RIO DE JANEIRO – There have been dozens, if not hundreds, of head-scratching decisions in Olympic boxing over the years.
In Tuesday’s third bout, Irish bantamweight Michael Conlan lost a bout to Russian Vladimir Nikitin that ranks up there with some of the most outrageous calls.
But the bad judging wasn’t confined to the Irish, who were hopping mad Tuesday after having a fighter eliminated they thought had won for the second consecutive day.
That, though, was nothing compared to what happened to Conlan.
And then, about an hour later, American Gary Antuanne Russell was the victim of another inexplicable decision.
Russell seemed to thoroughly outbox Uzbekistan’s Fazliddin Gaibnazarov in their quarterfinal light welterweight match that had a medal on the line.
For most of the final two rounds, Gaibnazarov simply ran laps around the ring and was warned several times for failing to engage.
But when the scores were announced, it was yet another shocking call that seemed to go opposite of the way everyone expected. Gaibnazarov took a stunning split decision to move onto the semifinals. Judge Enrico Licini favored Russell, two rounds to one, or 29-28, but judges Roland Juhasz and Kestutis Bagdanavicius had it 29-28 for Gaibnazarov.
It was an almost incomprehensible outcome. Yahoo Sports had it 30-27 for Russell.
“The first round was a little competitive, even though it shouldn’t have been, but even that round, I thought I won,” a disconsolate Russell said after the bout. “The [next] two rounds, I pulled away from him, I believe. I won them hands down, even though it was a little sloppy. I believe I did more than enough to outscore him. I was the aggressor, and more.”
The loss cost Russell a medal and eliminated him from the tournament. U.S. coach Billy Walsh was irate, and even former U.S. Olympian Floyd Mayweather, who once was robbed himself, couldn’t believe the call.
“I thought Gary Russell got robbed,” Mayweather said. “Clearly. Clearly.”
Gaibnazarov’s best round was the first, and there is at least an argument that could be made he deserved to win that round, even though many ringsiders felt Russell also took that one.
But the scoring of the second round was incomprehensible. Gaibnazarov was circling the ring and repeatedly failing to engage. He threw very few punches and absorbed the harder, cleaner shots.
It was hard for Russell to accept, and he could barely contain his emotions. He was so focused on winning a gold medal that it was as if he didn’t even conceive he could lose in such a manner.
“I have high expectations I set,” Russell said. “I set the bar for myself very high. I’m trying to live up to my family’s legacy and then some. Outside looking in, I know a lot of people believe I won.”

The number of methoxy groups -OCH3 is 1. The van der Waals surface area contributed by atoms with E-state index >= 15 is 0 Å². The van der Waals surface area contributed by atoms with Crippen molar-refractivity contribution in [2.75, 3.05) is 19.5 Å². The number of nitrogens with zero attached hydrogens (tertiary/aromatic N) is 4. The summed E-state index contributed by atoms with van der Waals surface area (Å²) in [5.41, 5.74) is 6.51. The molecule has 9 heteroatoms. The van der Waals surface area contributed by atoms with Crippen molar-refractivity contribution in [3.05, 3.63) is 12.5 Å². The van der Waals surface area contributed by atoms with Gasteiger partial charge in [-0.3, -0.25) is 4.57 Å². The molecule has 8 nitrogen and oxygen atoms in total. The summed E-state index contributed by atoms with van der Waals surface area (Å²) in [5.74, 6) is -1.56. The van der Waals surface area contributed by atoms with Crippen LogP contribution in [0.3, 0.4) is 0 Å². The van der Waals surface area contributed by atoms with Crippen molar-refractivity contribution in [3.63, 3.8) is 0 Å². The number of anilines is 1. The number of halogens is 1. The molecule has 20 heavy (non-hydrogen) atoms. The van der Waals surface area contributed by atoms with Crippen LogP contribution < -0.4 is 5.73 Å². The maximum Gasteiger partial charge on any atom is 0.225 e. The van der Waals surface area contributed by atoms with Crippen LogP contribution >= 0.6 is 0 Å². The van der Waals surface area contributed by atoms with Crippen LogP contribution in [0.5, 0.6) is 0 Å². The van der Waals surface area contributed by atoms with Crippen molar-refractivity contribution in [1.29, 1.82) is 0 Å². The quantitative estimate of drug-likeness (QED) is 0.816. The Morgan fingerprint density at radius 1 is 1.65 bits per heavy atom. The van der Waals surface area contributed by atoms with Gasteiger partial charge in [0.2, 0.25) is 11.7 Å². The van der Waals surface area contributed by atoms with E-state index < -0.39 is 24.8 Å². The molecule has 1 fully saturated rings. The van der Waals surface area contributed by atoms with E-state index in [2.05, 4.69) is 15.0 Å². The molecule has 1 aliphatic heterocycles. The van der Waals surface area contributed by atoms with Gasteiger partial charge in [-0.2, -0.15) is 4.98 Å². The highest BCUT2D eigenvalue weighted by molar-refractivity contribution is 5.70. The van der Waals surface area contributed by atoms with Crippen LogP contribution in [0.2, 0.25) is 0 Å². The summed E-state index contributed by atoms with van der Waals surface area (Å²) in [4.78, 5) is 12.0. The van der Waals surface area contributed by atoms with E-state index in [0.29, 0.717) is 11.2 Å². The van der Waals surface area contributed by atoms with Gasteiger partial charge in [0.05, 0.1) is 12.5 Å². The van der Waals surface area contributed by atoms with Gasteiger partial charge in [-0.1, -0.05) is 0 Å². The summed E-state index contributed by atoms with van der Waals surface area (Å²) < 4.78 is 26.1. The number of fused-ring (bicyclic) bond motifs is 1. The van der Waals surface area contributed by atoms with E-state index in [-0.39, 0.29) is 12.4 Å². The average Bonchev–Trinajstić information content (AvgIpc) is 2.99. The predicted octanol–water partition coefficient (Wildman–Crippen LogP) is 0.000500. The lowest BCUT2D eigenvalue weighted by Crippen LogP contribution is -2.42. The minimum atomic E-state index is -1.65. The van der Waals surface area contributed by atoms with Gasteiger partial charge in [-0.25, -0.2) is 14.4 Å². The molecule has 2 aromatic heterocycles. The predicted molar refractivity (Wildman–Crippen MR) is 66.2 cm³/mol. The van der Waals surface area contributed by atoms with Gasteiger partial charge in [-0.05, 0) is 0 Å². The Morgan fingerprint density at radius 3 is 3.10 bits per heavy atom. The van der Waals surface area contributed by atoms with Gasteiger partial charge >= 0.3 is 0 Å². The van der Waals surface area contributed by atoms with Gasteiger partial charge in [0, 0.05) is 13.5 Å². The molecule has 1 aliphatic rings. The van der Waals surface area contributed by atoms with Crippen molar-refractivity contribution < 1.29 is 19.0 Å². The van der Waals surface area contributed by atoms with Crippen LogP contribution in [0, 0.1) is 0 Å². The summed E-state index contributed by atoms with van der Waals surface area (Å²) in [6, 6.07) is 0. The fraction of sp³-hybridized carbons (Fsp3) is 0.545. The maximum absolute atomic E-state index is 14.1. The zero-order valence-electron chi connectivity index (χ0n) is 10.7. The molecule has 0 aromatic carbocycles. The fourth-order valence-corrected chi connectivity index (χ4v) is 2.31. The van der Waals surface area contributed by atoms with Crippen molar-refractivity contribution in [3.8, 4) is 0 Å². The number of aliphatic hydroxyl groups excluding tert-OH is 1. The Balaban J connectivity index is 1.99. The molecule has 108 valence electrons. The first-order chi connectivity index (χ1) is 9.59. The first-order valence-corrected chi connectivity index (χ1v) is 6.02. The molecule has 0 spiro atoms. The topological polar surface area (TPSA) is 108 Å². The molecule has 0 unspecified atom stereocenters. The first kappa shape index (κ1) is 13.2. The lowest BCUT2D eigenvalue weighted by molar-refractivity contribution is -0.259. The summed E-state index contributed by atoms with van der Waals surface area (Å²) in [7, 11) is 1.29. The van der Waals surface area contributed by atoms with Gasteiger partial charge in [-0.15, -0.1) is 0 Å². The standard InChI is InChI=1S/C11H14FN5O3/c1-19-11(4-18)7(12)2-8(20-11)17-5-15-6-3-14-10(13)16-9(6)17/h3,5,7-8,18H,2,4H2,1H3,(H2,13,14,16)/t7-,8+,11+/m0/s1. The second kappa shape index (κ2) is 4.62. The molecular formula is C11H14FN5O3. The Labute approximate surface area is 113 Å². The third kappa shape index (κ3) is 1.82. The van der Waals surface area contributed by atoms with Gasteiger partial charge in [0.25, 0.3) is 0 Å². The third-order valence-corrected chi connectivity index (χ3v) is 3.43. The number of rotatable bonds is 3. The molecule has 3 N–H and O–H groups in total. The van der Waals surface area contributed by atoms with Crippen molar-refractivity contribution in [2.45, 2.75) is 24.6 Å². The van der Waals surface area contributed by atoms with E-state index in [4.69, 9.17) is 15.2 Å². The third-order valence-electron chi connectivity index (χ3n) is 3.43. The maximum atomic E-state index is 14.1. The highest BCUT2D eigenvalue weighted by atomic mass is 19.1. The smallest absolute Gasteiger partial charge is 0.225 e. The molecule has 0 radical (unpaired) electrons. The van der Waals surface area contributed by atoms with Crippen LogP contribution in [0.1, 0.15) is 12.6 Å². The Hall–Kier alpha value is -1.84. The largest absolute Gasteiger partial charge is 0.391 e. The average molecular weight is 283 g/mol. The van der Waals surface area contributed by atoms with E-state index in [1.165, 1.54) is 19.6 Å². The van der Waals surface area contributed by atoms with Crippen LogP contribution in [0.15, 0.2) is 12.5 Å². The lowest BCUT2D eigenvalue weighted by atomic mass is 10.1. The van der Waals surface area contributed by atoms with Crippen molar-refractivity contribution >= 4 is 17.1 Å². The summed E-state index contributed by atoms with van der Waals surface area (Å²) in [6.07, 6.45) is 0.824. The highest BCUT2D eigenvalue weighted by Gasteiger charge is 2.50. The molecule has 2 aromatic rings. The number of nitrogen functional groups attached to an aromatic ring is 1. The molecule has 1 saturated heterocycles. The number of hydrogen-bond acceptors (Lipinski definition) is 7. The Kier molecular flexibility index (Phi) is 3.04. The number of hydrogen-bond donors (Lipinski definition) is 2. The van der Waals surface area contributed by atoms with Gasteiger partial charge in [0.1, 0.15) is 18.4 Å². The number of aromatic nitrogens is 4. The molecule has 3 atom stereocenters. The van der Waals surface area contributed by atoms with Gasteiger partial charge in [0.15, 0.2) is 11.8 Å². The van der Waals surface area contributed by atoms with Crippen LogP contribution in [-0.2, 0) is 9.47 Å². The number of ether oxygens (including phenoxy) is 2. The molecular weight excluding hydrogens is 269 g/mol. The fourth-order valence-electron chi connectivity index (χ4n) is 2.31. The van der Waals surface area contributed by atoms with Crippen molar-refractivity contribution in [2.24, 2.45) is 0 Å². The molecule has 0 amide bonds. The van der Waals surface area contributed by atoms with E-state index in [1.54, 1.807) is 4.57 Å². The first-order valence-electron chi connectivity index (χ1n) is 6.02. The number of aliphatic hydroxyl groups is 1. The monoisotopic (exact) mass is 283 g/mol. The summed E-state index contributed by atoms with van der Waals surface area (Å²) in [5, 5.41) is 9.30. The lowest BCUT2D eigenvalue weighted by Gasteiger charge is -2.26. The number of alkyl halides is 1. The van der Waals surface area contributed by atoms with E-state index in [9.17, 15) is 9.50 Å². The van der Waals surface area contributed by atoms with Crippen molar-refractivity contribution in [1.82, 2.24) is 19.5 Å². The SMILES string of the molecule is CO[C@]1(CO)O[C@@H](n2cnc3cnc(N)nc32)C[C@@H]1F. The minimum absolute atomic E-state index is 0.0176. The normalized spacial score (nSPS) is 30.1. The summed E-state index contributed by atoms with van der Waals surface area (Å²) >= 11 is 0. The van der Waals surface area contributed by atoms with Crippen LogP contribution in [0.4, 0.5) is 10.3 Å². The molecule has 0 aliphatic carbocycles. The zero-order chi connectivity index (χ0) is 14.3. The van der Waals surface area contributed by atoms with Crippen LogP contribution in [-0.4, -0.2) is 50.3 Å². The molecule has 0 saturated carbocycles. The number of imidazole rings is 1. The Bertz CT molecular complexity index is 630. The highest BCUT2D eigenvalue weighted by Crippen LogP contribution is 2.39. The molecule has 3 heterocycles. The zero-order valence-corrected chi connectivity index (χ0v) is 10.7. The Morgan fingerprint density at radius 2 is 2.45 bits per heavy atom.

Russell said calls such as the one that went against Conlan made it difficult for the fighters who followed him to compete at the top of their game.
They knew in the back of their minds that no matter what they did, it might not matter.
“[The judging] puts a little frustration on a lot of people’s mental [outlook],” Russell said when asked about the scoring in Conlan’s fight. “It rubs them wrong, especially going into a fight when you’re trying to be comfortable. Seeing a fight go down and they get a unanimous decision knowing that [the other] person won hands-down, that kind of spooks them out mentally.”
[Photos: Faces of Olympic heartbreak]
The U.S. is now guaranteed two medals, as light flyweight Nico Hernandez won a bronze and bantamweight Shakur Stevenson is still alive and will at least take home a bronze. Also, middleweight Claressa Shields, the reigning gold medalist, debuts Wednesday and is an overwhelming favorite to repeat.
Three medals in one Olympics is as well as the U.S. has done since 2004, but that was not on the top of Walsh’s mind on Wednesday.
He believes that women’s lightweight Mikaela Mayer deserved to win her quarterfinal fight on Monday over Anastasia Belyakova of Russia, a defeat that cost Mayer a medal.
And he was adamant on Tuesday that Russell clearly defeated Gaibnazarov.
“That guy hardly threw a punch in the last round,” Walsh said. “He ran for the whole round. We’re told not to do that. You’ve got to fight. Stand and fight. That’s disgraceful. It was disgraceful.
“Gary scored more points. He hit him more times. He was the aggressor. He did all the things we needed. He worked to the body. He worked to the head. He stayed on top of him and didn’t give him space. The guy ran for three rounds and we out-punched. I have no idea how they came up with that.”
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